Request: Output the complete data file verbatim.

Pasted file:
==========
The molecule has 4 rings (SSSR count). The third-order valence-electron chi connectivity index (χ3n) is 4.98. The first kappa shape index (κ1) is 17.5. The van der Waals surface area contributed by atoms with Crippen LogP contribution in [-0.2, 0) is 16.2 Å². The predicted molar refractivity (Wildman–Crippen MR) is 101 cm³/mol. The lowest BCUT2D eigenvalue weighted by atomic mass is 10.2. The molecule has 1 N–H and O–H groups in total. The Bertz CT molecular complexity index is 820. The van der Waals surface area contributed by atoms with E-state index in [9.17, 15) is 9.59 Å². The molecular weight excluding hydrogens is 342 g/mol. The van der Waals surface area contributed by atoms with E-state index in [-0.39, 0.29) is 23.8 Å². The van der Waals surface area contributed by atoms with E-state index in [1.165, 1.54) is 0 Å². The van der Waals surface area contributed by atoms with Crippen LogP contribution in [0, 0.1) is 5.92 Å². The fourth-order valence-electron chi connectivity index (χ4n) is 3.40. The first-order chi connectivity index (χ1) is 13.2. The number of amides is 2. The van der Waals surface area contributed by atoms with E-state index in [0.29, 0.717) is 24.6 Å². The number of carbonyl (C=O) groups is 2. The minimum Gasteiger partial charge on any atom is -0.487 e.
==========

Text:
The molecule has 4 rings (SSSR count). The third-order valence-electron chi connectivity index (χ3n) is 4.98. The first kappa shape index (κ1) is 17.5. The van der Waals surface area contributed by atoms with Crippen LogP contribution in [-0.2, 0) is 16.2 Å². The predicted molar refractivity (Wildman–Crippen MR) is 101 cm³/mol. The lowest BCUT2D eigenvalue weighted by atomic mass is 10.2. The molecule has 1 N–H and O–H groups in total. The Bertz CT molecular complexity index is 820. The van der Waals surface area contributed by atoms with E-state index in [9.17, 15) is 9.59 Å². The molecular weight excluding hydrogens is 342 g/mol. The van der Waals surface area contributed by atoms with E-state index in [-0.39, 0.29) is 23.8 Å². The van der Waals surface area contributed by atoms with E-state index in [1.165, 1.54) is 0 Å². The van der Waals surface area contributed by atoms with Crippen LogP contribution in [0, 0.1) is 5.92 Å². The fourth-order valence-electron chi connectivity index (χ4n) is 3.40. The first-order chi connectivity index (χ1) is 13.2. The number of amides is 2. The van der Waals surface area contributed by atoms with E-state index in [0.29, 0.717) is 24.6 Å². The number of carbonyl (C=O) groups is 2. The minimum Gasteiger partial charge on any atom is -0.487 e.